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Prime Minister Stephen Harper announces a business innovation program after touring a solar-panel factory in Woodbridge, Ont., on Oct. 15, 2010.

FRED THORNHILL/REUTERS

Despite recent concerns over the Harper government's transparency and a new health care proposal from the opposition, the federal voting intentions of Canadians were unmoved over the last two weeks, according to an analysis of recent polling data. While the New Democrats have regained some of the support that was lost over their stand on the long-gun registry, the Conservatives have maintained their five-point lead over Michael Ignatieff's Liberals.

With 33.9 per cent national support, the Tories are projected to win 129 seats in the 308-seat House of Commons. While that would see the current Conservative caucus reduced by 14 seats, it is unchanged from the seat projection The Globe published two weeks ago, when the Conservatives were listed at 33.8 per cent support.

The Liberals, with 28.6 per cent national support, would elect 96 MPs and form the official opposition. That is a loss of five seats compared to the last seat projection, but an increase of 20 over the party's current standing in the House of Commons.

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The race between the Liberals and the Conservatives is especially heated in Ontario, where the Tories hold a slim lead. With 37 per cent support, Stephen Harper's team is only 0.8 points ahead of the Liberals and are projected to win 47 seats in the province, as opposed to the 46 seats projected to go to Mr. Ignatieff. The New Democrats, at 15.9 per cent in Ontario, would win 13 seats.

After dropping to 14.2 per cent nationally two weeks ago, the NDP appears to have rebounded and is now at 16.1 per cent support. The party's growth comes primarily in Ontario and Atlantic Canada, as the party has gained 1.5 points in Canada's largest province and almost 10 points on the East Coast. With this uptick in support, the New Democrats are projected to win 30 seats, an increase of six from the last projection. Nevertheless, that still represents a reduction of the 36-seat caucus Jack Layton currently leads.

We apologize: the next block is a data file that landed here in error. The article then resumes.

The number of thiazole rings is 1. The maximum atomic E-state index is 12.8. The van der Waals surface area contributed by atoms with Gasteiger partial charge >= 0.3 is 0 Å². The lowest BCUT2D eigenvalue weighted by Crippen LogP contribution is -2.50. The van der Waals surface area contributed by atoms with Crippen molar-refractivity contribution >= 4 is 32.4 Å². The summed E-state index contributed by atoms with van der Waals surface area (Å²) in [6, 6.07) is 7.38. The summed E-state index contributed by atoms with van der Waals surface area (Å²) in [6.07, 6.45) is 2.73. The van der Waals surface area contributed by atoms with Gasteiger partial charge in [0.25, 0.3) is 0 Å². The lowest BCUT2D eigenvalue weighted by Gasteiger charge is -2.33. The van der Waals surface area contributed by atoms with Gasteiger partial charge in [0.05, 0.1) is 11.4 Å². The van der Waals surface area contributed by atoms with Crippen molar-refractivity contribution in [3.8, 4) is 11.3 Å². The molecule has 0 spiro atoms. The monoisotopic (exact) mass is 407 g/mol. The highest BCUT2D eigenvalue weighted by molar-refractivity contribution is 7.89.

In Quebec, the Bloc Québécois is at 38 per cent support, down almost three points from the end of September. The party is projected to win 53 seats in the province, one fewer than two weeks ago. The Liberals are running second in Quebec with 24 per cent and are projected to elect 16 MPs, primarily in Montreal. While that is a small gain in support for Mr. Ignatieff, Mr. Harper's Conservatives remain stagnant with 15.2 per cent, good enough to retain only five of the 11 seats the party presently holds in Quebec.

Down almost two points, the Green Party has the support of 9.6 per cent of Canadians but is not projected to win any seats. They are performing best in British Columbia, where Elizabeth May will be running as a candidate. The Conservatives lead in that province with 33.7 per cent support, and are projected to win half of British Columbia's 36 seats. The Liberals and New Democrats would evenly split the remaining 18 ridings between them.

The Tories lead comfortably in Alberta, Saskatchewan, and Manitoba, and are projected to win 49 seats in those three provinces. The race has narrowed in Atlantic Canada, where the Liberals lead with 35.7 per cent to the Conservatives' 32.3 per cent, but nevertheless Mr. Ignatieff's party is projected to win 19 of the region's 32 seats.

Based on surveys of 4,885 Canadians conducted by EKOS Research and Nanos Research between Sept. 29 and Oct. 12, this polling average is weighted according to sample size and date, with larger samples and newer polling results given greater importance.

Éric Grenier writes about politics and polls at ThreeHundredEight.com

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